Health

Empowering Pregnancy: Stanbic Uganda & Ministry of Health Combat Preeclampsia

What you need to know more about

  • They flagged off the campaign at the Kawempe National Referral Hospital in Kampala, as part of events leading to the commemoration of World Preeclampsia Day on May 22, 2024, in Arua City, under the theme ‘Predict Prevent Prevail.
  • Diana Ondoga, the Corporate Social Investment Manager at Stanbic Bank Uganda, emphasized their commitment to contributing to efforts aimed at reducing or eliminating conditions like preeclampsia and other health-related complications that result in thousands of maternal and neonatal deaths.

The Ministry of Health and Stanbic Uganda, leading the Corporate Society for Safe Motherhood, have initiated a ten-day campaign to raise awareness on Preeclampsia—a condition of high blood pressure affecting women during pregnancy. They flagged off the campaign at the Kawempe National Referral Hospital in Kampala, as part of events leading to the commemoration of World Preeclampsia Day on May 22, 2024, in Arua City, under the theme ‘Predict Prevent Prevail.’

Preeclampsia, a condition characterized by high blood pressure and potential organ damage, can occur during pregnancy typically after the 20th week, posing serious risks to both the mother and the unborn child. According to the Preeclampsia Foundation, this condition claims the lives of an estimated 76,000 pregnant women annually out of at least 10 million globally.

Diana Ondoga, the Corporate Social Investment Manager at Stanbic Bank Uganda, emphasized their commitment to contributing to efforts aimed at reducing or eliminating conditions like preeclampsia and other health-related complications that result in thousands of maternal and neonatal deaths.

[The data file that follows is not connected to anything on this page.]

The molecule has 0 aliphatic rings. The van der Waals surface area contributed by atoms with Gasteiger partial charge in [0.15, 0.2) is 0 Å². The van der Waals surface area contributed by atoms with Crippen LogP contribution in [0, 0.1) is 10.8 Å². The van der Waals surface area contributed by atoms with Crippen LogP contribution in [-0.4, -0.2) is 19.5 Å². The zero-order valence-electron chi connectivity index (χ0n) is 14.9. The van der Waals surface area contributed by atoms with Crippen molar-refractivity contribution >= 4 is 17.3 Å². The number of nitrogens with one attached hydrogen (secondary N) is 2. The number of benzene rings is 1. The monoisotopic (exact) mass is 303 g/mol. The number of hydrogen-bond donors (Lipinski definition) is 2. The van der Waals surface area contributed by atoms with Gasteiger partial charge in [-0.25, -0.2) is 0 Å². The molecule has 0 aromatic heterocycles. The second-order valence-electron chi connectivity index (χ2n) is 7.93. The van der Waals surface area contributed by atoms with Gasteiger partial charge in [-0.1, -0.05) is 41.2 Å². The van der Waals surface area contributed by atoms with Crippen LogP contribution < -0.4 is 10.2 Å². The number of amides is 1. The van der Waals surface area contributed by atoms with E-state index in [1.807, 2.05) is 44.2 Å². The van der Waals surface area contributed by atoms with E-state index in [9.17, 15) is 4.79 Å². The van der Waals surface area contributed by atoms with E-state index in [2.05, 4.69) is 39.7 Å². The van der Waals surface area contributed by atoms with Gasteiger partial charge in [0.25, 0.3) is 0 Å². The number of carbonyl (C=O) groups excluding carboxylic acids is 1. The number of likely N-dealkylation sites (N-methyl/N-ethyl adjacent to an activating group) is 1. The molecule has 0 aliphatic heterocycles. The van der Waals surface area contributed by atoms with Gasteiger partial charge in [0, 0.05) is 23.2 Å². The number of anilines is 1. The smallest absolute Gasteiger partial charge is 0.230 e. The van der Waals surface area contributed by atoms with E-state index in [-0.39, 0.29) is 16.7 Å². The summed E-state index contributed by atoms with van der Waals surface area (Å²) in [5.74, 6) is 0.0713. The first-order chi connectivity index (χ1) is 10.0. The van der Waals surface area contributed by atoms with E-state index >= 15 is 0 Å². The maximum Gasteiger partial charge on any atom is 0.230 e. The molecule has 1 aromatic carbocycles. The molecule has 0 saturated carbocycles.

Dr. Diana Atwine, the Permanent Secretary of the Ministry of Health, stressed the importance of proactive measures in addressing Preeclampsia, such as early antenatal attendance, to ensure the well-being of expectant mothers nationwide. She urged pregnant women to seek pre-birth care early for timely detection and prevention, highlighting the crucial role of men in supporting their partners throughout the pregnancy cycle.

ALSO READ:  Strengthening Economic Bonds: MP Rukaari Calls for Deeper China-Uganda Partnership

Atwine cited cases where women sought medical help late, unaware of their condition, often attributing symptoms to superstition or other factors, resulting in tragic outcomes. She underscored the Ministry’s initiative to change community mindsets through the ten days of activism.

The Ministry of Health reported significant progress in reducing preventable mortality, with maternal mortality decreasing from 336 to 189 deaths per 100,000 live births and newborn mortality dropping from 27 to 22 deaths per 1000 live births. Preeclampsia remains the second leading cause of maternal deaths, contributing 13% to maternal mortality and significantly impacting preterm birth rates.

Do you have a story or an opinion to share? Email us on: info@falconposts.com Or follow the Falconposts on or for the latest updates.

Click to comment

Leave a Reply

Your email address will not be published. Required fields are marked *

Most Popular

To Top